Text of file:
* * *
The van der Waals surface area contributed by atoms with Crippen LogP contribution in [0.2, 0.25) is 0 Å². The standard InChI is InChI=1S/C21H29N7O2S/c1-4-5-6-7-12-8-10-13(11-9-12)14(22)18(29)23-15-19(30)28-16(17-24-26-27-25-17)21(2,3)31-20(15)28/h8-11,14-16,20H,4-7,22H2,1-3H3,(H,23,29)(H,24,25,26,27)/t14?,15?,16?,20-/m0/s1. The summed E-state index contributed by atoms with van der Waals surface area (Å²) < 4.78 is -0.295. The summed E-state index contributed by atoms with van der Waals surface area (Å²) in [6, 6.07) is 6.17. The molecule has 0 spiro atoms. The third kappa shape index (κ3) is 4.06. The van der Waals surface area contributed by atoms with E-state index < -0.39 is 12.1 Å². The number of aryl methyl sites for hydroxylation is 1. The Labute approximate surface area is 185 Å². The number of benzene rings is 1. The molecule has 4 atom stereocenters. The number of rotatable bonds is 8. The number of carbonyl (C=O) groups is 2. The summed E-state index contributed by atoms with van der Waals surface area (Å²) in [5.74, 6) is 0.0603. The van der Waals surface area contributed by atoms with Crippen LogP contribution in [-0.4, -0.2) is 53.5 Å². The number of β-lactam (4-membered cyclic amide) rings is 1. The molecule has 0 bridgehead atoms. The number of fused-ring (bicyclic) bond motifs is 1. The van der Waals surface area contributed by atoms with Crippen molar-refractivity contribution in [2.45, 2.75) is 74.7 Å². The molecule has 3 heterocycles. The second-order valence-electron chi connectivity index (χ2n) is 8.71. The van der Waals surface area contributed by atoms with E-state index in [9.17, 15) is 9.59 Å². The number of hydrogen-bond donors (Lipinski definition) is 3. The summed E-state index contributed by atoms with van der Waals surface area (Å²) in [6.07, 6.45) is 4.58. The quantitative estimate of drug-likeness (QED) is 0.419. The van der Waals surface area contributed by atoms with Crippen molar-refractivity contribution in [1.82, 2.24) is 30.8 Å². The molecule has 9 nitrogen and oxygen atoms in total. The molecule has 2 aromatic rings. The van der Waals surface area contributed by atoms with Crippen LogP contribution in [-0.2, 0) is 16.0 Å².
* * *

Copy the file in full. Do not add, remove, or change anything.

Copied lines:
The van der Waals surface area contributed by atoms with Crippen LogP contribution in [0.2, 0.25) is 0 Å². The standard InChI is InChI=1S/C21H29N7O2S/c1-4-5-6-7-12-8-10-13(11-9-12)14(22)18(29)23-15-19(30)28-16(17-24-26-27-25-17)21(2,3)31-20(15)28/h8-11,14-16,20H,4-7,22H2,1-3H3,(H,23,29)(H,24,25,26,27)/t14?,15?,16?,20-/m0/s1. The summed E-state index contributed by atoms with van der Waals surface area (Å²) < 4.78 is -0.295. The summed E-state index contributed by atoms with van der Waals surface area (Å²) in [6, 6.07) is 6.17. The molecule has 0 spiro atoms. The third kappa shape index (κ3) is 4.06. The van der Waals surface area contributed by atoms with E-state index < -0.39 is 12.1 Å². The number of aryl methyl sites for hydroxylation is 1. The Labute approximate surface area is 185 Å². The number of benzene rings is 1. The molecule has 4 atom stereocenters. The number of rotatable bonds is 8. The number of carbonyl (C=O) groups is 2. The summed E-state index contributed by atoms with van der Waals surface area (Å²) in [5.74, 6) is 0.0603. The van der Waals surface area contributed by atoms with Crippen LogP contribution in [-0.4, -0.2) is 53.5 Å². The number of β-lactam (4-membered cyclic amide) rings is 1. The molecule has 0 bridgehead atoms. The number of fused-ring (bicyclic) bond motifs is 1. The van der Waals surface area contributed by atoms with Crippen molar-refractivity contribution in [2.45, 2.75) is 74.7 Å². The molecule has 3 heterocycles. The second-order valence-electron chi connectivity index (χ2n) is 8.71. The van der Waals surface area contributed by atoms with E-state index in [9.17, 15) is 9.59 Å². The number of hydrogen-bond donors (Lipinski definition) is 3. The summed E-state index contributed by atoms with van der Waals surface area (Å²) in [6.07, 6.45) is 4.58. The quantitative estimate of drug-likeness (QED) is 0.419. The van der Waals surface area contributed by atoms with Crippen molar-refractivity contribution in [1.82, 2.24) is 30.8 Å². The molecule has 9 nitrogen and oxygen atoms in total. The molecule has 2 aromatic rings. The van der Waals surface area contributed by atoms with Crippen LogP contribution in [-0.2, 0) is 16.0 Å².